Advancements in Body Armor, Biometrics to Provide Protection

By Vivienne Machi

Photo: Getty

Industry and government agencies are developing ways to keep warfighters better protected with lighter, more flexible body armor and improved sensors to detect health issues before they become a liability in the field.

Kraig Biocraft Laboratories, an Ann Arbor, Michigan-based research facility, announced in January that the Army fully funded an ongoing contract to develop new genetically modified spider silks for use in body armor. The contract — which was originally awarded in 2016 — is now worth over $1 million as the Army exercised an optional extension beginning in July 2017, said Jon Rice, Kraig Biocraft’s chief operating officer.

The company has been developing a product known as Dragon Silk, which is 10 times more elastic and has about two-thirds the strength of conventional bulletproof materials, he said. The process uses genetically modified silkworms to create this toughened fiber, he added.

During the base phase of the contract, “we took a very easy production mechanism, which is a silkworm, and then adapted that to produce a stronger, better silk,” Rice said. The company sent initial samples of individual fibers to the Army contracting office, and those samples are currently under review, he said.

Now that the program is fully funded, Kraig has opened up expanded production facilities in Michigan, Rice said. Production previously occurred in South Bend, Indiana. The company is also bringing its research work back in house after previously contracting with the University of Notre Dame, he noted.

“We now have onsite experts working to develop those new materials,” he said. “What that really does is allow us to move beyond what already existed.”

The new fibers could help ease the burden of body armor for troops on the move, Rice said.

“The least comfortable thing is putting a big ceramic plate on your body,” he noted. “I get those have incredible protection capabilities that we’re not going to be able to match, but … maybe we can make a breathable material, and we can put that against the body” like an undergarment, he added.

Military readiness and protection also depend on the health and well-being of a soldier or commando. The Defense Advanced Research Projects Agency is using machine learning and other big data tools to analyze a user’s physical state merely by how he or she uses a handheld device.

LEFT: The Army has funded a contract to develop new genetically modified spider silks for use in body armor. (Kraig Biocraft Laboratories)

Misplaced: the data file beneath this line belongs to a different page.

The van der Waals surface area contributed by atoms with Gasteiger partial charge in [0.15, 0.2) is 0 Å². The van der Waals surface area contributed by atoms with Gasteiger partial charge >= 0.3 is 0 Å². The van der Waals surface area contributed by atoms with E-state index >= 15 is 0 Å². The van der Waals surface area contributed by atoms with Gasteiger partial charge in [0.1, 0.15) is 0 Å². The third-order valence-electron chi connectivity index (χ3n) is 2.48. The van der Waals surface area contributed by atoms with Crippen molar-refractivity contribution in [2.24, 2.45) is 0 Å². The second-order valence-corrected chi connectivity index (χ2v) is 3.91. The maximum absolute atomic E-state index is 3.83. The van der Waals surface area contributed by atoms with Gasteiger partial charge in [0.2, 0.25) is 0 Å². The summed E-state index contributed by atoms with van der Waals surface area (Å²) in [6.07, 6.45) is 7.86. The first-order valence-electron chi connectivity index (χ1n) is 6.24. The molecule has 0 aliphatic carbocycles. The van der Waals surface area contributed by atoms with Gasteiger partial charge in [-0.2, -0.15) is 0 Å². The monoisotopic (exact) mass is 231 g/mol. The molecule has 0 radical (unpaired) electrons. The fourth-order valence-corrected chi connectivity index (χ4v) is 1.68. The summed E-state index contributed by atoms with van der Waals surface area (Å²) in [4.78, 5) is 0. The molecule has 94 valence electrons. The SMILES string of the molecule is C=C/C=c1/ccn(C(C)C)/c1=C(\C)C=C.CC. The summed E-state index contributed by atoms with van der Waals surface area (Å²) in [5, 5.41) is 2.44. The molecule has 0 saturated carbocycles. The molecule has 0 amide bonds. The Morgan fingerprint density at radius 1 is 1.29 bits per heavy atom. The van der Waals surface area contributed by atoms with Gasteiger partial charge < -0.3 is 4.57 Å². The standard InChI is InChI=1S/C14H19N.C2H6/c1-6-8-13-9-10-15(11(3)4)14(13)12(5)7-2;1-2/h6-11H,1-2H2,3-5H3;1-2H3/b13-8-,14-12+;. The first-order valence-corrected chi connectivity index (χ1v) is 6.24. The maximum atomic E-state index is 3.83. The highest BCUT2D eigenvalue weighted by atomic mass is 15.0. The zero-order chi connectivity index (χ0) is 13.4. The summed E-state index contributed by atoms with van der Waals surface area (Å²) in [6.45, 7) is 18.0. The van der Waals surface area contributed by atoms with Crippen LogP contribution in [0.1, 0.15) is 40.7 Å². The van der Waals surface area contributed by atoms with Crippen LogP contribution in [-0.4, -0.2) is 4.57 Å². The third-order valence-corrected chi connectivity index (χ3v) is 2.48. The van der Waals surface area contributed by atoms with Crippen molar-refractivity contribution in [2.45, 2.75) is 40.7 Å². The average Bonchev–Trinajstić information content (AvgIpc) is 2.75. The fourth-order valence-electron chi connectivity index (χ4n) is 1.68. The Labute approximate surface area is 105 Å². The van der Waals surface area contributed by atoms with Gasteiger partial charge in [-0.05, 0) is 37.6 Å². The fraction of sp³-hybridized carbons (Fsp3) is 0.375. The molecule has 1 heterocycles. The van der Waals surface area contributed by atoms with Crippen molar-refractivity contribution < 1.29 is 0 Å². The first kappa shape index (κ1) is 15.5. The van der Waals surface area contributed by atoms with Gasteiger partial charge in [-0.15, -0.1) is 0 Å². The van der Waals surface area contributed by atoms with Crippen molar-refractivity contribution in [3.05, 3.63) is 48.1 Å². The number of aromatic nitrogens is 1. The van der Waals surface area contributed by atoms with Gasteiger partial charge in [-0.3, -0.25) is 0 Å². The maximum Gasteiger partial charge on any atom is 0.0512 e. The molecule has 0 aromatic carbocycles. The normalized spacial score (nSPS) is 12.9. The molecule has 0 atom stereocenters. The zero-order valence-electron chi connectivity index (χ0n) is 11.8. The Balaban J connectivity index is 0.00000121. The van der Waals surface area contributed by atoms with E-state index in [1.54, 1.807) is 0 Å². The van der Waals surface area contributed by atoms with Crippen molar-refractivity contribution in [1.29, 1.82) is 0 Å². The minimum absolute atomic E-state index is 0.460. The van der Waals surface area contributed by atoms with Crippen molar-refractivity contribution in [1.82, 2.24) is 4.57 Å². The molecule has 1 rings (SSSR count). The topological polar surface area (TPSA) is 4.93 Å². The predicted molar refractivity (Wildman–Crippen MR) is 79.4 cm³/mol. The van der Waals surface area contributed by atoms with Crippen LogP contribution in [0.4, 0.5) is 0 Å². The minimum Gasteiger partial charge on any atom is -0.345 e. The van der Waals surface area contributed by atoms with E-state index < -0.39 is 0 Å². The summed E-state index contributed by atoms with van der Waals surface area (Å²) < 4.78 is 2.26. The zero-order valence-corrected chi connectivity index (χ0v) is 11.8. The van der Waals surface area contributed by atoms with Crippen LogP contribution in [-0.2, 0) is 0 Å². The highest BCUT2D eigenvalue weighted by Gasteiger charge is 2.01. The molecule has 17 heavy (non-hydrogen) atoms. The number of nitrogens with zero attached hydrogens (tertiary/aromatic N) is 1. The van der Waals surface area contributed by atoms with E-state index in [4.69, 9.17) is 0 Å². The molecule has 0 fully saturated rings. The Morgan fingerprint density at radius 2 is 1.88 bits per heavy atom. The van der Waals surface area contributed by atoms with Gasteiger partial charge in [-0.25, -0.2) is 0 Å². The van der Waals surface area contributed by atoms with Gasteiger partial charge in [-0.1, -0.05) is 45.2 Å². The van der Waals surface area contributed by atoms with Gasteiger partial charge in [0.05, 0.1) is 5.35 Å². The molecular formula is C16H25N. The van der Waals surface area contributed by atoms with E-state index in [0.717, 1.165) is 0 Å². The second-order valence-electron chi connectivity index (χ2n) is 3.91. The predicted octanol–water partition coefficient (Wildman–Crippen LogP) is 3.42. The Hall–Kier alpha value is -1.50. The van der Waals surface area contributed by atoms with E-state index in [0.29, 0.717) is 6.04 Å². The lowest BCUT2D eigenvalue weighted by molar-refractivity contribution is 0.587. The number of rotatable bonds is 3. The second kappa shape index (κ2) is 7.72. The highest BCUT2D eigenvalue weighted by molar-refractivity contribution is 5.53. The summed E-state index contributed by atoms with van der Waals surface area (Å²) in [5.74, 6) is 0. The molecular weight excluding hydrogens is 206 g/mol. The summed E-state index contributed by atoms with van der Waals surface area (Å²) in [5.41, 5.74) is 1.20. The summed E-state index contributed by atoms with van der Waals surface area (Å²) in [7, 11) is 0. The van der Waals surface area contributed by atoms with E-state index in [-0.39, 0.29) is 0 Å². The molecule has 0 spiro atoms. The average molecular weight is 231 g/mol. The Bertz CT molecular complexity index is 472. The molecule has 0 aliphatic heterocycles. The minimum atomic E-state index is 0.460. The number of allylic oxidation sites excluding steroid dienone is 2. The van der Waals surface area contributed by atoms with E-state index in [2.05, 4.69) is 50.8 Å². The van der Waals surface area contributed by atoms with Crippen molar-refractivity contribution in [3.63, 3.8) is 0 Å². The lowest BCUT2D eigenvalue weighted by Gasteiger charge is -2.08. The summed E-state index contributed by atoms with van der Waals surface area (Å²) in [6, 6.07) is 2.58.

RIGHT: DARPA plans to use smartphones to monitor soldiers’ potential health issues. (Photo-illustration, Getty Images)

The agency’s warfighter analytics using smartphones for health, or WASH, program, seeks to help identify potential health issues before they interfere with performance, said Angelos Keromytis, program manager.

The concept is to detect physiological anomalies through a device’s built-in sensors “well before the user of the device might have reason to detect them,” he said. “If they’re coming down with the flu, could we detect it much earlier before the symptoms — the coughing and the fever — become noticeable?”

For example, the way a user moves his or her hand across the screen could be an early indicator of illness or injury, he added.

The inspiration for WASH came from a prior program for active authentication, where Keromytis worked to develop ways to verify registered users on a device using unobtrusive biometrics. A number of the techniques attracted interest for use in small military units “precisely because of devices that are used for communications … [where] it is inconvenient to type in a pin,” he said.

Some of those techniques included assessing finger pressure on a touch screen, measuring the user’s gait or analyzing his or her voice audio pattern, he noted. DARPA began to further develop those efforts, receiving proposals for the WASH program in July 2017. The four-year program is expected to begin in April, after contract negotiations are completed, he added.

For the first 18 months of the program, the agency will work to separate useful signals for detecting health issues from environmentally induced signals, Keromytis noted.

“In the example of carpal tunnel [syndrome], the tremor could be because my hand is trembling, or it could be because I’m in a car or a train, and so I’d like to know that,” he added. Once the team is satisfied that it can accurately distinguish between relevant signals, it plans to focus the rest of the program on assessing indicators for infectious diseases and head trauma, he said.

In the future, the technology could be used in an application on a commando’s device that analyzes the user’s physiological data to assess when he should next see a doctor, Keromytis said.

“Every once in a while, the phone says, ‘Next time you go to the doctor, give them this data.’ ... Or it would say, ‘You’d better go to the doctor now,’” he added.



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Topics: Land Forces